Wednesday, February 12, 2014

First Two (MG Fiction) #11

TITLE: Rules for Running Away
GENRE: Middle Grade Realistic Fiction

My whole life, Mom told me that my dad was dead.

But all this changed the day I found that letter in the recycling bin. There was my name, Annie Berger, below Mom’s and stained in oil. Care of Ellen Berger. Apparently, she hadn’t cared enough.

I tugged the envelope out from under a bottle in the trash. The left-hand corner, where the return address should’ve been, was torn off. Wasn’t it illegal to throw away someone’s mail? I dug deeper.

“Hey!” someone said.

I jumped back. My chest was throbbing. “You can’t just walk up on people like that--”

“Sorry, Big A,” Mom’s fiancĂ© said.

It was the most annoying nickname. Every time he said Big A, I heard, You’re fat. Which I wasn’t.

“What’re you up to?” His grape-colored yoga shorts matched his sweatshirt.

“Recycling! Gotta take care of the earth, you know?” I swallowed and told myself to act normal.

“Right on,” he said. “I didn’t hear you come home. I was meditating. I must’ve gone into another world.”

Craig was always in another world. Thanks to him, our East Village walk-up was a yoga shrine. He’d dragged our TV to Goodwill and lit incense in its place. He’d purged everything in our kitchen, including my unopened box of Lucky Charms.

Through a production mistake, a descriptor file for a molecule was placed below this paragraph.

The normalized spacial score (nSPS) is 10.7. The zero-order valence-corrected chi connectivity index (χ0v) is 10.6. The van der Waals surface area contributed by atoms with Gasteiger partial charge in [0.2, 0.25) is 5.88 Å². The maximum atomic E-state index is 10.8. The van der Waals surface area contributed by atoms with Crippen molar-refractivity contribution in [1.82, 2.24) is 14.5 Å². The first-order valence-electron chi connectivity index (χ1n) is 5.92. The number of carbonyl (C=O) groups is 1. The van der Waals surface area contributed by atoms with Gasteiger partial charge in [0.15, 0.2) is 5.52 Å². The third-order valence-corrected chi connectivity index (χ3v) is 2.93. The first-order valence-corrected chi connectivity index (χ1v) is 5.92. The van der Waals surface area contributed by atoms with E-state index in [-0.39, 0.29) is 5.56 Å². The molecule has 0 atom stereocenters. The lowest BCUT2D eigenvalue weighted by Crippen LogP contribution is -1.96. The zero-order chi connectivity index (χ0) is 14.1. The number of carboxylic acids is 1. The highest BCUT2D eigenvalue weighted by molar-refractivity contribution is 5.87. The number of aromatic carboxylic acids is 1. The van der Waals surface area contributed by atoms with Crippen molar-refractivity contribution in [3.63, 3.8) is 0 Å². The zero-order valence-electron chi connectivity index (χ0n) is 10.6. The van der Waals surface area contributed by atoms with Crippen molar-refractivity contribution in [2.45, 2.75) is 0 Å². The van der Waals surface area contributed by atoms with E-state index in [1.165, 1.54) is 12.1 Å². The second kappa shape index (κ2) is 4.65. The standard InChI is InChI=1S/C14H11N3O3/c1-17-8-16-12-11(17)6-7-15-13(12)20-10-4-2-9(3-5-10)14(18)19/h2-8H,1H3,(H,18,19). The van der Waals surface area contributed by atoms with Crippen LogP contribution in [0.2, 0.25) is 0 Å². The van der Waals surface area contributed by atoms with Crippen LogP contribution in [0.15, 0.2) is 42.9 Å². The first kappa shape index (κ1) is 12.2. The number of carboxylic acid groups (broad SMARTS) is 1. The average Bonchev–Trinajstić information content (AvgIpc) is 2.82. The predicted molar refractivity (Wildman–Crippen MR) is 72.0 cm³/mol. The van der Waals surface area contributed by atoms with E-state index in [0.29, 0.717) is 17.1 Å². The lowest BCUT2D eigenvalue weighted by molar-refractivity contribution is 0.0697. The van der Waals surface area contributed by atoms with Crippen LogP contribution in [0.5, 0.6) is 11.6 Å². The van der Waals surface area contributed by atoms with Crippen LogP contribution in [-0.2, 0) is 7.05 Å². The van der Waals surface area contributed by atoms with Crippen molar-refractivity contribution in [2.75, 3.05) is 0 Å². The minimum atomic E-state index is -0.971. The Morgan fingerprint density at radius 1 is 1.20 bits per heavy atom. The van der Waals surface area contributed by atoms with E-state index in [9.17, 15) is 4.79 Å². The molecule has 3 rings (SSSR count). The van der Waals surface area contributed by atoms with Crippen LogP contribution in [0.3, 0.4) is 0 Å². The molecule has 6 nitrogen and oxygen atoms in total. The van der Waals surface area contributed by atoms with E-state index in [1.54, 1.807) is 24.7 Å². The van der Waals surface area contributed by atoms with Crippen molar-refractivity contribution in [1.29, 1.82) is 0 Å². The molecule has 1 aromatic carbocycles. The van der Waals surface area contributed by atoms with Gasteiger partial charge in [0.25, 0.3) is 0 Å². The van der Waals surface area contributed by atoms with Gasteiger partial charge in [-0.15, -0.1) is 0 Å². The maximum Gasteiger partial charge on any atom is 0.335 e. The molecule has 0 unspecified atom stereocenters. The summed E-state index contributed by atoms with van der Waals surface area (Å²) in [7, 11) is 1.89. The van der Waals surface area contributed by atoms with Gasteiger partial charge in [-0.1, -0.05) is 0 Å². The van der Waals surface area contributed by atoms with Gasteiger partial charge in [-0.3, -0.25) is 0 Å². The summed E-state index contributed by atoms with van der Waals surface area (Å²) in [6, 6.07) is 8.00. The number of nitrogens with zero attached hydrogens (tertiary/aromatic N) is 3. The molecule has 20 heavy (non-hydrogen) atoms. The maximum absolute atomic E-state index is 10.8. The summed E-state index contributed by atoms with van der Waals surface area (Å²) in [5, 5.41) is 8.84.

Dairy gave him gas.

MSG made him break out in hives.

Pecans gave him headaches or heartaches or something.

Our home, where I’d lived all my life with Mom, was now sugar-free, dairy-free, pesticide-free, and smoke-free. I’d give that to Craig: thanks to his herbal remedies and woo woo, Mom had quit smoking, although the other day, I swore she smelled like tobacco. Behind Craig’s back – I mean, behind his butt – I called him Health-butt.

I’d never get to the bottom of anything with him around. “Mom told me you held a headstand for two minutes the other day,” I said.

Almost two minutes!” He laughed. I could see where one of his front teeth was chipped.

“I bet you can beat that record.” I reached up and gave him a high five.